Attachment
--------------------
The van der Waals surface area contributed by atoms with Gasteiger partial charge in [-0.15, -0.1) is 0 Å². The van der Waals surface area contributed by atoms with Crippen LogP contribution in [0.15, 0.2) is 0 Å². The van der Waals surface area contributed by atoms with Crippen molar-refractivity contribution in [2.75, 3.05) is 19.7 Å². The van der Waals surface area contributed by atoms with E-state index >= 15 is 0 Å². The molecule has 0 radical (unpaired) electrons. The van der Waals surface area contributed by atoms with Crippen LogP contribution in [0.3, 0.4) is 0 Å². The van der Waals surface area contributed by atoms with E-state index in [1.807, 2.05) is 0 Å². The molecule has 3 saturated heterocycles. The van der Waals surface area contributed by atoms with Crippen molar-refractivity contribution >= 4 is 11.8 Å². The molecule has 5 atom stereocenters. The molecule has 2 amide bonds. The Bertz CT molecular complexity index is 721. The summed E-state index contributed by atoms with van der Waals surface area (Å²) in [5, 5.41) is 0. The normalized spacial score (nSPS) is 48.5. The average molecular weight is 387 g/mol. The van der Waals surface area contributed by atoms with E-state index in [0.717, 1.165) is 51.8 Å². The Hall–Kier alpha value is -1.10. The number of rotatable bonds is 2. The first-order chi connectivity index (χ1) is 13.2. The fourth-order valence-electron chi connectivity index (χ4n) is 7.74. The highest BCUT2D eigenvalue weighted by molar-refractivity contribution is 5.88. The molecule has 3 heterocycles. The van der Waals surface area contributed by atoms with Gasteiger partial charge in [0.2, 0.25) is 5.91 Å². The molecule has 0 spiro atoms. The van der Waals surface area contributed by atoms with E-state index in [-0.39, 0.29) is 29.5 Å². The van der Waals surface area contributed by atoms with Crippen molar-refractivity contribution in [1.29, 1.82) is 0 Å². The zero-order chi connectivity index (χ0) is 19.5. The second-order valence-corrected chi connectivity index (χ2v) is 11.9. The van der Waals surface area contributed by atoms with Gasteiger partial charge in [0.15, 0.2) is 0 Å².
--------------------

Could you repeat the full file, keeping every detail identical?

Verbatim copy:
The van der Waals surface area contributed by atoms with Gasteiger partial charge in [-0.15, -0.1) is 0 Å². The van der Waals surface area contributed by atoms with Crippen LogP contribution in [0.15, 0.2) is 0 Å². The van der Waals surface area contributed by atoms with Crippen molar-refractivity contribution in [2.75, 3.05) is 19.7 Å². The van der Waals surface area contributed by atoms with E-state index >= 15 is 0 Å². The molecule has 0 radical (unpaired) electrons. The van der Waals surface area contributed by atoms with Crippen LogP contribution in [0.3, 0.4) is 0 Å². The van der Waals surface area contributed by atoms with E-state index in [1.807, 2.05) is 0 Å². The molecule has 3 saturated heterocycles. The van der Waals surface area contributed by atoms with Crippen molar-refractivity contribution >= 4 is 11.8 Å². The molecule has 5 atom stereocenters. The molecule has 2 amide bonds. The Bertz CT molecular complexity index is 721. The summed E-state index contributed by atoms with van der Waals surface area (Å²) in [5, 5.41) is 0. The normalized spacial score (nSPS) is 48.5. The average molecular weight is 387 g/mol. The van der Waals surface area contributed by atoms with E-state index in [0.717, 1.165) is 51.8 Å². The Hall–Kier alpha value is -1.10. The number of rotatable bonds is 2. The first-order chi connectivity index (χ1) is 13.2. The fourth-order valence-electron chi connectivity index (χ4n) is 7.74. The highest BCUT2D eigenvalue weighted by molar-refractivity contribution is 5.88. The molecule has 3 heterocycles. The van der Waals surface area contributed by atoms with Gasteiger partial charge in [0.2, 0.25) is 5.91 Å². The molecule has 0 spiro atoms. The van der Waals surface area contributed by atoms with E-state index in [-0.39, 0.29) is 29.5 Å². The van der Waals surface area contributed by atoms with Crippen molar-refractivity contribution in [1.29, 1.82) is 0 Å². The zero-order chi connectivity index (χ0) is 19.5. The second-order valence-corrected chi connectivity index (χ2v) is 11.9. The van der Waals surface area contributed by atoms with Gasteiger partial charge in [0.15, 0.2) is 0 Å².